Just as we thought we’d read every iteration of domestic noir, along comes the first example of “snowflake noir”. Precious You, a twisty commercial thriller by former journalist Helen Monks Takhar depicts the savage rivalry between two women at work: a successful middle-aged boss and her ambitious millennial intern. The manuscript was fought over by five literary agents before being sold in a pre-emptive two-book deal to HarperCollins for a “life-changing, significant six-figure sum”, with TV rights optioned. It looks set to be one of this summer’s biggest beach reads.
In true noir style, it’s a preposterous story, but what makes it interesting is how Monks Takhar, 44, incorporates several themes close to her heart, from the humiliation of becoming invisible at 40, to why women love to bitch each other up so much, to the more urgent pressures facing millennials today.
She was desperate to write about what she calls “the hate narrative bubbling up against young people for lacking the resilience and joie de vivre of preceding generations.” They haven’t had a free university education, can’t afford to get on the property ladder, and many find it almost impossible to get a decent job, even without the pandemic, she says, accusing “the mainstream media” of unkindly and unfairly painting millennials as “entitled, water-bottle-clutching, avocado-munching, precious snowflakes”. It comes from a place of fear, she thinks. “Millennials make us feel old and uncool. They call out the things we put up with, like sexism in the workplace. And if they’re sober, they make us ask difficult questions about that side of our lives too.”
As it turns out, Monks Takhar’s 41-year-old fictional protagonist is right to be scared of her potent millennial adversary. Things turn very nasty as the older woman, who at first appears to have an enviable job, a steady partner and a lovely home, is soon shown up for her unacceptable behaviour, from making casual racist comments and arriving at work drunk, to seducing younger male colleagues.
Monks Takhar — who lives in Stoke Newington with husband Danny Takhar, a former Sky executive, and their two young daughters — paints an accurate if extreme portrait of what journalism was like back in the Nineties, when she cut her teeth as a cub reporter on a financial newspaper. “We were able to party and do what the hell we liked. We were taken out by older blokes for long lunches, and the power we had walking into a room felt amazing.”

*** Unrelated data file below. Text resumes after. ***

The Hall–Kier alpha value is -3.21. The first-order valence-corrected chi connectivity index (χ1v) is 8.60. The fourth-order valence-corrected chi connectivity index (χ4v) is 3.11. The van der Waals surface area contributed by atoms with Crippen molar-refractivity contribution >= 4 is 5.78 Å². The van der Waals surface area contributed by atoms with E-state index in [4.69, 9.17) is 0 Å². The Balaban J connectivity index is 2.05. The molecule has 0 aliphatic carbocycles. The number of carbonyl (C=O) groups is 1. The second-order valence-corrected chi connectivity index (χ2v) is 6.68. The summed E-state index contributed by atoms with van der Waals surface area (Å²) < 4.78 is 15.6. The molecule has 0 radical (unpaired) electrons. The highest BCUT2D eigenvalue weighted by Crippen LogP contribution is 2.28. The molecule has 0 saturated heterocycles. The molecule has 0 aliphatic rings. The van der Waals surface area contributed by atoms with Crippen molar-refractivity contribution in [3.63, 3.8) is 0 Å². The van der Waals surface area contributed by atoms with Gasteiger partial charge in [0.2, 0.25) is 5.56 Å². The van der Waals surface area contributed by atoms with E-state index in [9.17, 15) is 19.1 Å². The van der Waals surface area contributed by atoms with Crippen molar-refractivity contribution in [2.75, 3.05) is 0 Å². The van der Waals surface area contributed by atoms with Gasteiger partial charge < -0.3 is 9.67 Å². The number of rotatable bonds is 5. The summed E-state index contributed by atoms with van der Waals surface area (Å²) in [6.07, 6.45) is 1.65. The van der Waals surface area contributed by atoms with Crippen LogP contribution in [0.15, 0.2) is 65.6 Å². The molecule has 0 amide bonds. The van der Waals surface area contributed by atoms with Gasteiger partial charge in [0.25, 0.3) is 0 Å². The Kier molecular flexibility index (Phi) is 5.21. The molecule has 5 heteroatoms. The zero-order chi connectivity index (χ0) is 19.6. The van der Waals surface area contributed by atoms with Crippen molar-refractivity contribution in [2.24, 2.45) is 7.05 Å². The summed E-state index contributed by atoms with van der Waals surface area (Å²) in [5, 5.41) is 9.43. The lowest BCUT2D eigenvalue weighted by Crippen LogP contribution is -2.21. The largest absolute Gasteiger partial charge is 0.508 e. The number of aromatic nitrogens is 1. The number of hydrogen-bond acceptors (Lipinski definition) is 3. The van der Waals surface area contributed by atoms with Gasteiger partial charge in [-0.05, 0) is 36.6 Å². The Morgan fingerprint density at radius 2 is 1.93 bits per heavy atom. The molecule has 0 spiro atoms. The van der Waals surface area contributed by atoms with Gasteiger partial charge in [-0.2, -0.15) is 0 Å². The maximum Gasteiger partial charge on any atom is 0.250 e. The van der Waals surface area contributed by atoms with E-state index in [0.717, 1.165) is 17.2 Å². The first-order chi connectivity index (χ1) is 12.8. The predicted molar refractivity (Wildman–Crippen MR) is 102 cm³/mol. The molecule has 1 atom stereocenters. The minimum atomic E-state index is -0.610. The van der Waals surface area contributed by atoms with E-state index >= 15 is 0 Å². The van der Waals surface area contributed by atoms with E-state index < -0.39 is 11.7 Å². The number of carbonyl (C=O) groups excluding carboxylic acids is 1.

It’s not just the gulf between Gen X-ers and millennials that fascinates her. She is also deeply troubled by the apparent paradox that women are often vicious rather than collaborative, especially in the workplace. “Some women extract a particular dark pleasure from dishing it out to other women and we’re really good at having a bitch and moan. There are few things more bonding than finding a female enemy you can unite against, by taking apart their every move and gesture. It’s fun!” she exclaims, adding that she had a lot of fun writing her characters, who, it has to be said, are both extremely unlikeable. “They could have ruled that place, but women are too good at making targets of the wrong people.”
The right targets, she believes, are “the patriarchal systems that create toxic environments where women feel they need to compete with each other”. Really? “The readiness of some women to default to sabotage over supporting other women, means they’re doing patriarchy’s work for it. Too many workplaces are unfair to women, with gender pay gaps and women seen as disposable, particularly as they age, which can create competitive environments that encourage our worst tendencies to flourish.”
She worries that Precious You will be seen as anti-feminist, for “showing that we don’t always default to empathy with women who aren’t like us”, although you only have to observe adolescent girls in the playground, I suggest, to know that kind of behaviour begins much earlier.
She is also painfully unresolved about her own ageing. She hated being cat-called by men when she was younger, but hated it even more when it stopped. “I loved not being cat-called, but I was more shocked at how it left me facing my own invisibility and the fact my youth had ended.” How come? “It’s completely perverse on every level, but it was horrifying to realise the harassment I’d been so angry about for so long, had somehow wrapped itself up in my self-worth.” She asks me to mention ourstreetsnow.org, the online campaign that aims to make sexual harassment illegal and help change the way women see themselves.
In a moment of clarity, she suddenly says “I channelled all those contradictions. See me, don’t see me, but please still see me. Don’t judge me on what my body and face are doing, but are my face and body still okay? Do I still register? I’m not young any more and the doors that may have been open are closed now,” she pauses. “Then I felt if I can do something with this, I might be able to turn it around.” And so she has — into a very lucrative book deal.
Precious You is out on July 23 (HQ, £12.99), buy it here.